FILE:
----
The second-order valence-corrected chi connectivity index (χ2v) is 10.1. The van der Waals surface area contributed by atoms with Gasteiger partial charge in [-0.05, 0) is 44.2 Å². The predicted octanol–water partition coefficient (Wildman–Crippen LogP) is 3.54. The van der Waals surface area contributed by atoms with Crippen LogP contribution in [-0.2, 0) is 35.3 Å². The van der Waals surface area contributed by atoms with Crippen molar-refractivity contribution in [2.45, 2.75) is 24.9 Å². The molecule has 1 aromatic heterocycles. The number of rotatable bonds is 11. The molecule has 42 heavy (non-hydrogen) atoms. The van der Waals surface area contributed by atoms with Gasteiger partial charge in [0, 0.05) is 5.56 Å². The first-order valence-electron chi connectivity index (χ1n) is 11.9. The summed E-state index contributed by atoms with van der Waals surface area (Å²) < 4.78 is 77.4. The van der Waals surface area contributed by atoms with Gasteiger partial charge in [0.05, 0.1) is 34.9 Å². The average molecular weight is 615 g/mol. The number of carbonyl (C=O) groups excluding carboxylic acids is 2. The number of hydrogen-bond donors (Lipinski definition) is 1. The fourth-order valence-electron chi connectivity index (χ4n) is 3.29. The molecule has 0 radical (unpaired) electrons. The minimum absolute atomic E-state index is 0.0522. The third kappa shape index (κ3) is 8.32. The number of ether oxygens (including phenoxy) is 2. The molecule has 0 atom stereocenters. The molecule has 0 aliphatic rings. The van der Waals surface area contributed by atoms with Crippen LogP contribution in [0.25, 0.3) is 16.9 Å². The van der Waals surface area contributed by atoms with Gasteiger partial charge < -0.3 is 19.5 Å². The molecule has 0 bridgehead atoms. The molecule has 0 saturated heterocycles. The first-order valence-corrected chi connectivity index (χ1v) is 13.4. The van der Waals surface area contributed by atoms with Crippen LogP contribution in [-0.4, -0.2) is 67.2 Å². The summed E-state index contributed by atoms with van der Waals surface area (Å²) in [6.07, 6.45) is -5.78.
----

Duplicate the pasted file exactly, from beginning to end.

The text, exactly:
The second-order valence-corrected chi connectivity index (χ2v) is 10.1. The van der Waals surface area contributed by atoms with Gasteiger partial charge in [-0.05, 0) is 44.2 Å². The predicted octanol–water partition coefficient (Wildman–Crippen LogP) is 3.54. The van der Waals surface area contributed by atoms with Crippen LogP contribution in [-0.2, 0) is 35.3 Å². The van der Waals surface area contributed by atoms with Crippen molar-refractivity contribution in [2.45, 2.75) is 24.9 Å². The molecule has 1 aromatic heterocycles. The number of rotatable bonds is 11. The molecule has 42 heavy (non-hydrogen) atoms. The van der Waals surface area contributed by atoms with Gasteiger partial charge in [0, 0.05) is 5.56 Å². The first-order valence-electron chi connectivity index (χ1n) is 11.9. The summed E-state index contributed by atoms with van der Waals surface area (Å²) < 4.78 is 77.4. The van der Waals surface area contributed by atoms with Gasteiger partial charge in [0.05, 0.1) is 34.9 Å². The average molecular weight is 615 g/mol. The number of carbonyl (C=O) groups excluding carboxylic acids is 2. The number of hydrogen-bond donors (Lipinski definition) is 1. The fourth-order valence-electron chi connectivity index (χ4n) is 3.29. The molecule has 0 radical (unpaired) electrons. The minimum absolute atomic E-state index is 0.0522. The third kappa shape index (κ3) is 8.32. The number of ether oxygens (including phenoxy) is 2. The molecule has 0 atom stereocenters. The molecule has 0 aliphatic rings. The van der Waals surface area contributed by atoms with Crippen LogP contribution in [0.25, 0.3) is 16.9 Å². The van der Waals surface area contributed by atoms with Gasteiger partial charge < -0.3 is 19.5 Å². The molecule has 0 bridgehead atoms. The molecule has 0 saturated heterocycles. The first-order valence-corrected chi connectivity index (χ1v) is 13.4. The van der Waals surface area contributed by atoms with Crippen LogP contribution in [-0.4, -0.2) is 67.2 Å². The summed E-state index contributed by atoms with van der Waals surface area (Å²) in [6.07, 6.45) is -5.78.